CAUGHT ON CAMERA: OHP defends its use of force in traffic incident
The Oklahoma Highway Patrol says its troopers were doing everything by the book when they smashed a driver's window and hit the driver with a night stick for being non-compliant. According to a highway patrol spokesman, the troopers thought the man was under the influence of drugs or alcohol, but later found out he was having a medical episode.
The incident was all caught on camera.
"To me, it seemed aggressive," said the man who shot the video. He doesn't want to be named.
It happened on the Turner Turnpike, just before the Luther Exit (Mile Marker 146) at around 3:00 a.m. Thursday. The witness told FOX 25 he was working construction in the area when others saw a car swerve and get stuck in an eastbound ditch. He says they went to check on the driver.
"Half of his body was slouched over and he was sweating, constantly sweating," he said. He told FOX 25, the man didn't show any signs of being intoxicated.
Once they saw he was alive, he says they called for help. Two Oklahoma Highway Patrol troopers arrived about five minutes later, he said.
"Officer safety is paramount in a situation like that," Capt. Paul Timmons said. "It's three o'clock in the morning and you're dealing with a bunch of unknowns."
In the video, you can see troopers demand the guy to put his car in park. The man seems to be in a dazed state and doesn't comply. Soon after, one trooper smashes the driver's side window and tells the other trooper to smash the passenger side. You can also see the trooper strike the driver at least twice with his night stick while trying to get him to obey instructions.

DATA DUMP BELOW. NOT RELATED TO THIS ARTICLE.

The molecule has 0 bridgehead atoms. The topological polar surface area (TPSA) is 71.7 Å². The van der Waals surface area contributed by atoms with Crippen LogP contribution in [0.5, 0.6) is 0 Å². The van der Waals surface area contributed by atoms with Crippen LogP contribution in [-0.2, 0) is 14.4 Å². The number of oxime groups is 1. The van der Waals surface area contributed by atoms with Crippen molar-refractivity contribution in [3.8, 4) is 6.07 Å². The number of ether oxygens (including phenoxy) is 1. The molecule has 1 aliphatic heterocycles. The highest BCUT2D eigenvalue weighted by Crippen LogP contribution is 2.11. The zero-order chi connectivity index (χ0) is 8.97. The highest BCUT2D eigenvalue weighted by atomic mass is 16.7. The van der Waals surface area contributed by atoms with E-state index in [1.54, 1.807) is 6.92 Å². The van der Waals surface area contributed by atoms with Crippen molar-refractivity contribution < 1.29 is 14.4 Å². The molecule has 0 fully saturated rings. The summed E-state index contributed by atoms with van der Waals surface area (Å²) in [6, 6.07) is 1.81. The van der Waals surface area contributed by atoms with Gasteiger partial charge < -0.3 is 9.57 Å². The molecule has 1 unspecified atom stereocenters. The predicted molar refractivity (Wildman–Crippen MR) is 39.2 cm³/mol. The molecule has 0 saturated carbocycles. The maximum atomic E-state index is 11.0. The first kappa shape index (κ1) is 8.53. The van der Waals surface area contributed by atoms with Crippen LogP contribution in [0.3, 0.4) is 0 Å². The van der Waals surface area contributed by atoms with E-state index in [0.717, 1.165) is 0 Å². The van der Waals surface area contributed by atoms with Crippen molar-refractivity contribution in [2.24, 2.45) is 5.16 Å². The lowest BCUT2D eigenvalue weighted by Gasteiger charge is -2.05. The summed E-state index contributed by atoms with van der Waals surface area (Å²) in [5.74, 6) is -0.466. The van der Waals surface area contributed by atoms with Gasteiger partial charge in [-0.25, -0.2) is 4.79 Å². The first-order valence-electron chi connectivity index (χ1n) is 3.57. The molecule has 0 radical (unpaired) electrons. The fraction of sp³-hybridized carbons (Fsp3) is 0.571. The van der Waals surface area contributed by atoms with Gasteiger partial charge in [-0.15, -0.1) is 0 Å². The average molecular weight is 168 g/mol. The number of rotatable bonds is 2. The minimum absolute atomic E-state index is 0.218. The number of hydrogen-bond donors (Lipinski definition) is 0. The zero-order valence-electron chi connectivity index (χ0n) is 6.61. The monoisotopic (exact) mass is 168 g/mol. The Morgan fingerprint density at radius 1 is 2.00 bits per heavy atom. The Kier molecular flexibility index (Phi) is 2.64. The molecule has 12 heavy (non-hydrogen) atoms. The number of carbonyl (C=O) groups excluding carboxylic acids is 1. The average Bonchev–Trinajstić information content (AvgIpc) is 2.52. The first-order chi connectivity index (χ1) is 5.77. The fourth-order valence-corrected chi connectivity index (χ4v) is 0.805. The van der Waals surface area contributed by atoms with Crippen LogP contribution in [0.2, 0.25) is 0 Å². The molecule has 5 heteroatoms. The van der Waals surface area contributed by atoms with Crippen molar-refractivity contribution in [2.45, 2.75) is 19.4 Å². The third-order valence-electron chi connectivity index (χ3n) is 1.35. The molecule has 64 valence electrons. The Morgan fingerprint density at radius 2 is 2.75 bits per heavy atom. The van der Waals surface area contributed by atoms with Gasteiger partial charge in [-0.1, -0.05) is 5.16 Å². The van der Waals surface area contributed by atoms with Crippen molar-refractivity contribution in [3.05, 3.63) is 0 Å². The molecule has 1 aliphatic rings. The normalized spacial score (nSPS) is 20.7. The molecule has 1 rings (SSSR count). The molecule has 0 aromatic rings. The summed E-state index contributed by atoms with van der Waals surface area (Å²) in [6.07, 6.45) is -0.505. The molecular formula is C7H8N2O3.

After about thirty seconds, the troopers yanked the driver out, threw him on the ground and put him in handcuffs. Soon after, Timmons said, they realized he wasn't intoxicated and was having a medical episode.
"You have to take control of the situation and make sure it's done in a safe way for everyone involved. That includes the troopers, the driver and anybody on scene," he said.
According to Timmons, the man initially exhibited all the signs of someone being impaired. He acknowledges that to the blind eye, it may look aggressive, but when considering the situation, the troopers did everything by the book.
"They did what they did because they had to take control of the situation," he said. "Once they figured out it wasn't what they thought it was, they took care of it."
According to Timmons, the troopers immediately called for medical help and got the man the attention he needed. The highway patrol was not able to provide a name or update on the condition of the man.